"So when we deploy 4G and densify the small cell cantennas (to provide) 5G (service) for very little incremental cost. With the router in the house being probably less than an ONT and router combination today and losing the wiring in the house and losing the drop, we expect there to be a significant cost reduction."


5G is Vaporware

Here's the problem. Verizon told the investors that this is going to be 5G-- but it doesn't exist today. It is vaporware.

In fact, the only thing we know for sure about 5G is that something will show up because 5 follows 4. So 4G will have some new marketing plan called "5-Gee, isn't the public so gullible."

I can hear those yelling that, well, it's common wisdom it will show up. How can everyone get it wrong?

Susan Crawford, Harvard law professor and Internet expert explains just some of the problems with 5G.


"5G has The Next Generation of Wireless -- "5G" -- Is All Hype.

5G is just a marketing term. The connectivity we crave -- cheap, fast, ubiquitous -- won't happen without more fiber in the ground."

And the true punchline to 5G is that it requires more fiber in the ground. At this time, consensus seems to be that 5G has a range of up to 500 feet. Yes, 500 feet. That's around the length of one city block, (though it can vary based on the city or country). What company is going to put in fiber optics to roll out 5G in cities that were not upgraded to fiber already, much less in suburban or rural areas?

Shutting Off the All of the Wires

But this trend to start shutting off the copper wires is going on throughout the Verizon service territories, and it includes closing down various services. Verizon has announced that it is 'grandfathering' - meaning no longer offering specific services.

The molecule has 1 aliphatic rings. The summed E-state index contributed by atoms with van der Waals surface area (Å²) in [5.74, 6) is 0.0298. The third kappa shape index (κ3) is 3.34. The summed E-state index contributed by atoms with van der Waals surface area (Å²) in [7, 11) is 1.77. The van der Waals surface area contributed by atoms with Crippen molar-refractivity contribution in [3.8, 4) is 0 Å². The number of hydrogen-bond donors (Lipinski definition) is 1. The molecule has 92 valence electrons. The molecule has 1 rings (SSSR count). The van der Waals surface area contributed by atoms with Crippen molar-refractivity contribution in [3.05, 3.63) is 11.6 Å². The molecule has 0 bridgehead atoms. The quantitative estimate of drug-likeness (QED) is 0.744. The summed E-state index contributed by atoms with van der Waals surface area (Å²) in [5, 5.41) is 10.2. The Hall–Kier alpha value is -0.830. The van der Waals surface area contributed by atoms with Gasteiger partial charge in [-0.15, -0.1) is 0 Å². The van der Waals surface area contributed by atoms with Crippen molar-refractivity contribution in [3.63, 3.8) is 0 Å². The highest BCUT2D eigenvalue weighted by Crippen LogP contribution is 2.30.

"Verizon has asked the FCC for permission to phase out sales of a number of its legacy TDM-based voice services throughout the Northeast, signaling the telco is accelerating a transition toward IP- and fiber-based network services.

"The carrier is looking to grandfather five services: Voice Grade, WATS Access Line, Bonded Digital Link, Digital Data, and DIGIPATH Digital Service II. The service provider will stop taking orders for these services in the wiring centers on or after Nov. 22, 2016.

"Verizon said in an FCC filing that once the affected services are grandfathered, it won't accept new orders for the legacy services and "existing customers will continue to receive these services over Verizon's more advanced and reliable fiber facilities rather than copper facilities."

While some of these services may or may not be in heavy demand, the goal now has been to just shut off the copper, even in areas where there is no fiber optic replacement. And this plan is not new.

In 2013, I wrote "Are You in a Shut Off Zone" where I quoted Lowell McAdam, CEO of Verizon detailing a vision of 'killing the copper'.

"But the vision that I have is we are going into the copper plant areas and every place we have FiOS, we are going to kill the copper. We are going to just take it out of service and we are going to move those services onto FiOS. We have got parallel networks in way too many places now, so that is a pot of gold in my view.